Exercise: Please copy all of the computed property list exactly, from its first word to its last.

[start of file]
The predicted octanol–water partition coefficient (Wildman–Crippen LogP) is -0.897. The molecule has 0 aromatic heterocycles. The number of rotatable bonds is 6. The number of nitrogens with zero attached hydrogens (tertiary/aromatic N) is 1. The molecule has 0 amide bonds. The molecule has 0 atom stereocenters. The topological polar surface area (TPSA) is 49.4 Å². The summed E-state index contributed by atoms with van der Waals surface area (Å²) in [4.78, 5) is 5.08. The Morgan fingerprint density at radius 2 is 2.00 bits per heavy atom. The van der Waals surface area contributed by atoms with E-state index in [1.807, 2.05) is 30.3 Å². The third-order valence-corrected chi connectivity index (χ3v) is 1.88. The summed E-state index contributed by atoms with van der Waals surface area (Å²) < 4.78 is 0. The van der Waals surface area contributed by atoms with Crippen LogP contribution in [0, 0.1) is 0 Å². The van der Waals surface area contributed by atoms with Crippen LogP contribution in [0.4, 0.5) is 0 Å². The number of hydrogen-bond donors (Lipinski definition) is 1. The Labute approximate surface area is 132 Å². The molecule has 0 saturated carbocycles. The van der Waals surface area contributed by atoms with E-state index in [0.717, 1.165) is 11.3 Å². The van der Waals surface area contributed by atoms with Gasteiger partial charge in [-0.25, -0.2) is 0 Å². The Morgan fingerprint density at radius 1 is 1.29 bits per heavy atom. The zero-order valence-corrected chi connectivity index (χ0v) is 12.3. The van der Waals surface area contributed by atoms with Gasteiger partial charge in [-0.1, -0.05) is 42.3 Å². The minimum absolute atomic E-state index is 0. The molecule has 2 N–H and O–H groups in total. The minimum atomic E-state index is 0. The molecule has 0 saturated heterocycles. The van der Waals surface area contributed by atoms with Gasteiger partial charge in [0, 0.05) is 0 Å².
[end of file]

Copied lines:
The predicted octanol–water partition coefficient (Wildman–Crippen LogP) is -0.897. The molecule has 0 aromatic heterocycles. The number of rotatable bonds is 6. The number of nitrogens with zero attached hydrogens (tertiary/aromatic N) is 1. The molecule has 0 amide bonds. The molecule has 0 atom stereocenters. The topological polar surface area (TPSA) is 49.4 Å². The summed E-state index contributed by atoms with van der Waals surface area (Å²) in [4.78, 5) is 5.08. The Morgan fingerprint density at radius 2 is 2.00 bits per heavy atom. The van der Waals surface area contributed by atoms with E-state index in [1.807, 2.05) is 30.3 Å². The third-order valence-corrected chi connectivity index (χ3v) is 1.88. The summed E-state index contributed by atoms with van der Waals surface area (Å²) < 4.78 is 0. The van der Waals surface area contributed by atoms with Crippen LogP contribution in [0, 0.1) is 0 Å². The van der Waals surface area contributed by atoms with Crippen LogP contribution in [0.4, 0.5) is 0 Å². The number of hydrogen-bond donors (Lipinski definition) is 1. The Labute approximate surface area is 132 Å². The molecule has 0 saturated carbocycles. The van der Waals surface area contributed by atoms with E-state index in [0.717, 1.165) is 11.3 Å². The van der Waals surface area contributed by atoms with Gasteiger partial charge in [-0.25, -0.2) is 0 Å². The Morgan fingerprint density at radius 1 is 1.29 bits per heavy atom. The zero-order valence-corrected chi connectivity index (χ0v) is 12.3. The van der Waals surface area contributed by atoms with Gasteiger partial charge in [-0.1, -0.05) is 42.3 Å². The minimum absolute atomic E-state index is 0. The molecule has 2 N–H and O–H groups in total. The minimum atomic E-state index is 0. The molecule has 0 saturated heterocycles. The van der Waals surface area contributed by atoms with Gasteiger partial charge in [0, 0.05) is 0 Å².